Pheffer: Stave Off HMO Cost Increases
As many New Yorkers brace for potential hikes in their health insurance plans, Assemblywoman Audrey I. Pheffer, Chair of the Consumer Affairs and Protection Committee, said New York needs greater oversight and accountability of Health Maintenance Organization premium costs.
“Insurance companies and HMOs continue to report record profits while our families and small-business owners struggle with skyrocketing insurance premiums,” Assemblywoman Pheffer said. “According to the state Insurance Department, HMO profits nearly doubled from 2000 to 2002, yet enrollment actually declined over the same period. In order to end this trend of abuse, we clearly need a watchdog to review if any new premium increases are justified.”
Assemblywoman Pheffer sponsored a measure that would restore the state Insurance Department’s authority to conduct public hearings and review proposed premium increases submitted by HMOs (A.2518). Based on its findings, the Insurance Department could grant, reduce or reject any premium increases in excess of 5 percent.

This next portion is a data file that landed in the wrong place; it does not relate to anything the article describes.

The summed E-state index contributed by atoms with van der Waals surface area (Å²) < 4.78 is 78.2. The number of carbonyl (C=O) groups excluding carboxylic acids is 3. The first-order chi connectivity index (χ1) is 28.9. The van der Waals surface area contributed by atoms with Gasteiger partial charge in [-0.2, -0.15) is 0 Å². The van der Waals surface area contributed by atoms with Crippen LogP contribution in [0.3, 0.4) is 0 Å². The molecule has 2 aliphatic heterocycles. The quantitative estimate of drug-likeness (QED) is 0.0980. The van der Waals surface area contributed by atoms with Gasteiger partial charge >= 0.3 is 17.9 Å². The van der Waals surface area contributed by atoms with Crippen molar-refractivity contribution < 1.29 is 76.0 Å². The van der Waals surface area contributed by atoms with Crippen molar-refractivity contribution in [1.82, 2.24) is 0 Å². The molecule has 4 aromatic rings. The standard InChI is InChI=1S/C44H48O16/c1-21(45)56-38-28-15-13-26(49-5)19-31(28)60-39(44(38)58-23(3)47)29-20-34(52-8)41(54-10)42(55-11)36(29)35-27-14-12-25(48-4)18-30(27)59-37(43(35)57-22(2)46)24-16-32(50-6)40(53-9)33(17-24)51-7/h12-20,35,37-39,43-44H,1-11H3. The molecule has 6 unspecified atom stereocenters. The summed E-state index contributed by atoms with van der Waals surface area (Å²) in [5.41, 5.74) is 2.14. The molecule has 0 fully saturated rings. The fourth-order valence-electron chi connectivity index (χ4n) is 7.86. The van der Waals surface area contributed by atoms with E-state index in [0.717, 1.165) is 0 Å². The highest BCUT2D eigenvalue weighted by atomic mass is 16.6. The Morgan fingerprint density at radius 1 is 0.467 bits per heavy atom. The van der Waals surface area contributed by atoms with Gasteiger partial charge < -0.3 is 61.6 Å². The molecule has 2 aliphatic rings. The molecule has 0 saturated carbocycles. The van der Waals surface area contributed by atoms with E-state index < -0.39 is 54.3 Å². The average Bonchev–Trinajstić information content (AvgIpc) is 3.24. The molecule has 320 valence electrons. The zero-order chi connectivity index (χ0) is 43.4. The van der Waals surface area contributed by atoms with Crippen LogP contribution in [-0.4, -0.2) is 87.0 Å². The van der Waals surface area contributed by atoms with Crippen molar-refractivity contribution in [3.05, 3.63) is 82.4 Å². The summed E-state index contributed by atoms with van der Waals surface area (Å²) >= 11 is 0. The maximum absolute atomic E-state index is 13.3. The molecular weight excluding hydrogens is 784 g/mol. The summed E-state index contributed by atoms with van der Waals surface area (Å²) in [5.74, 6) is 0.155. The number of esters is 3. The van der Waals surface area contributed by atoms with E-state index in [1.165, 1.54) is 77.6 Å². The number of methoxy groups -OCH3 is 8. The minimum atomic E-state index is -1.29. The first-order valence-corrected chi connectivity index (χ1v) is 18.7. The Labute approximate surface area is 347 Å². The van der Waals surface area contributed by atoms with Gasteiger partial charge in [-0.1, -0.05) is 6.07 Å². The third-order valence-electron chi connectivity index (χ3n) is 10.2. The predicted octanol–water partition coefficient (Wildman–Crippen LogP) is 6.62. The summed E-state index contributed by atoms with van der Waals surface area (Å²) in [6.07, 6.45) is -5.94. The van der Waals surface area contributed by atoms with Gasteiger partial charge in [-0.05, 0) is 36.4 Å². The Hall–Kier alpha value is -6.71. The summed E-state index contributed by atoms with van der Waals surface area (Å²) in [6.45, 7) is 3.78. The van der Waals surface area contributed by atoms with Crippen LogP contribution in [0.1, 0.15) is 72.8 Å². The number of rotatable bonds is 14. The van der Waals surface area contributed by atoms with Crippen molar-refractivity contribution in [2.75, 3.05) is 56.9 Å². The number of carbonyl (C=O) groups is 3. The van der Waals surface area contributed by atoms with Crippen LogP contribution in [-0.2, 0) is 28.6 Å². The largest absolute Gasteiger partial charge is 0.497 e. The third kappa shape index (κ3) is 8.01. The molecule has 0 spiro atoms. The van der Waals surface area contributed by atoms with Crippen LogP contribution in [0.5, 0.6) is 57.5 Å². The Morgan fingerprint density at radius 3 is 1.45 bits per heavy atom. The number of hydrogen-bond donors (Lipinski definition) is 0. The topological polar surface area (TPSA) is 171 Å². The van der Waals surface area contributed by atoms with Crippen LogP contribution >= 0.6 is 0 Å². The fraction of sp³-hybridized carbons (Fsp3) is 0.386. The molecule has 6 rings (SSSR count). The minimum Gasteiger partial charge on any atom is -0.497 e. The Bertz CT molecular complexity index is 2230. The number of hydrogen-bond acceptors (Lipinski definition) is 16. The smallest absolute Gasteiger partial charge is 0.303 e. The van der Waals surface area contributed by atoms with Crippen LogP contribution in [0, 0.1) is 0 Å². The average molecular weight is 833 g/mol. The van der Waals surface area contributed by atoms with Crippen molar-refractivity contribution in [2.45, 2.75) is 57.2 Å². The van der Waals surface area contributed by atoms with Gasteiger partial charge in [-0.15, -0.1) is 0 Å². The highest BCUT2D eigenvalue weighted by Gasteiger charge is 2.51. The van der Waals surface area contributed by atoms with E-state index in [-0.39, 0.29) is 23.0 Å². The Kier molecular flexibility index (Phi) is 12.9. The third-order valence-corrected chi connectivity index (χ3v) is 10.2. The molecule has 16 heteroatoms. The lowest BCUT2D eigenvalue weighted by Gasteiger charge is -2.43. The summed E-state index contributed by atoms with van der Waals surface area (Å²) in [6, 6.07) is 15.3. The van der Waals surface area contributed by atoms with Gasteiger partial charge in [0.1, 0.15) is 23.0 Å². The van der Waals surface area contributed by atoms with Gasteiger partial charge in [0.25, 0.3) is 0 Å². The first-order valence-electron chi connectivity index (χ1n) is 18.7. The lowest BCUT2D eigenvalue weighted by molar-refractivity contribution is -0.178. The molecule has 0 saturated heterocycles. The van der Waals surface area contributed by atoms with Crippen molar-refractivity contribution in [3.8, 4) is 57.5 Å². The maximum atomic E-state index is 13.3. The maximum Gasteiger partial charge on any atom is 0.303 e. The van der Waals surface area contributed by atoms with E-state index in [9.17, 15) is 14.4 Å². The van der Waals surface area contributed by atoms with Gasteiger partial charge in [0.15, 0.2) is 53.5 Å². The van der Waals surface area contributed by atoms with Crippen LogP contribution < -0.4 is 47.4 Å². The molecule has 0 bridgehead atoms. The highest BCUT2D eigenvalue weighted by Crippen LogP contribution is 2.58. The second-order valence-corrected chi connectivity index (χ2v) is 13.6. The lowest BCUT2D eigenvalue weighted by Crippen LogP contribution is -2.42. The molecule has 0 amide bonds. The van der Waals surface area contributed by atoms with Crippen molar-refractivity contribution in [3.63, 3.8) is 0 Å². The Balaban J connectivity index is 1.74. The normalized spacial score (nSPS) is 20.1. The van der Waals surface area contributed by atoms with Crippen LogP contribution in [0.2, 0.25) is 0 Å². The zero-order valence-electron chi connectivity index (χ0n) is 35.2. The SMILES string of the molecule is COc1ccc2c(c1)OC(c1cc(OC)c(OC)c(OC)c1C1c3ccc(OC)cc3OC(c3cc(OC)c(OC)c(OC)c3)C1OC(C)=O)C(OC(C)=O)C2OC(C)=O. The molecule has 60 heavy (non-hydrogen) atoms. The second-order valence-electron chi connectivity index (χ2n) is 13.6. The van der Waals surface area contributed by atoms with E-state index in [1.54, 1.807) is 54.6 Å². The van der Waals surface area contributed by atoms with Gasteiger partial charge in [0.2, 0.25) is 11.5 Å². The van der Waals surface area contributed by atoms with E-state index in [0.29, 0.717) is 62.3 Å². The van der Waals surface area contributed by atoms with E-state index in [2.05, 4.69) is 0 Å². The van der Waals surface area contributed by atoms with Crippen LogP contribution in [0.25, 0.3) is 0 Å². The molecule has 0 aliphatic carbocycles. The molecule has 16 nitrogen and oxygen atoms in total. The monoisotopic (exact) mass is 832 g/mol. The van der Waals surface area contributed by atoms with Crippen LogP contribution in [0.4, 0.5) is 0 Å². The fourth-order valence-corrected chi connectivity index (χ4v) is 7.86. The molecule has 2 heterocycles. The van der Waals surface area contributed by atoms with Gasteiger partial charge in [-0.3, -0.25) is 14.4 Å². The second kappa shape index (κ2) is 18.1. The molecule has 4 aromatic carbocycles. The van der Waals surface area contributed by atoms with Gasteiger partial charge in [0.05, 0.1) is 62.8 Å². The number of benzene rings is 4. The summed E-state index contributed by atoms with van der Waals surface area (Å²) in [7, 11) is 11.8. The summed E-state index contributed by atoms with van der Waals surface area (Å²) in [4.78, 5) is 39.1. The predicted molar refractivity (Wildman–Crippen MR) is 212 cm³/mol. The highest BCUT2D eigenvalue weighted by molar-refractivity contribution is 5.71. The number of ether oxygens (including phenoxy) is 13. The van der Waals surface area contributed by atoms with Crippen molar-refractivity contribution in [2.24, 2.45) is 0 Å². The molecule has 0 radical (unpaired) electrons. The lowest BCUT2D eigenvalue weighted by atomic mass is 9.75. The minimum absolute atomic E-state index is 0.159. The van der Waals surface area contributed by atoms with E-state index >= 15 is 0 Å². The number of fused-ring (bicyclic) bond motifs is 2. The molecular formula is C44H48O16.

Assemblywoman Pheffer noted that prior to 1996; a law did in fact give the state Insurance Department the ability to make HMOs obtain state approval before raising premiums. But in his second year in office, Governor Pataki diluted the law by creating a provision allowing HMOs to increase rates up to 10 percent automatically, as long as certain minimum loss ratios were met. Then on New Year’s Eve of 1999, HMOs gained total autonomy to set policy rates when inaction by the governor and Senate caused the law to expire.
The bill would help restore cost containment, provide consumers with an opportunity to challenge rates, and educate policymakers of the impact of rate increases.
“Prior approval of rate hikes is among the most basic of consumer protections. Huge insurance premiums are hurting too many New Yorkers,” Pheffer said.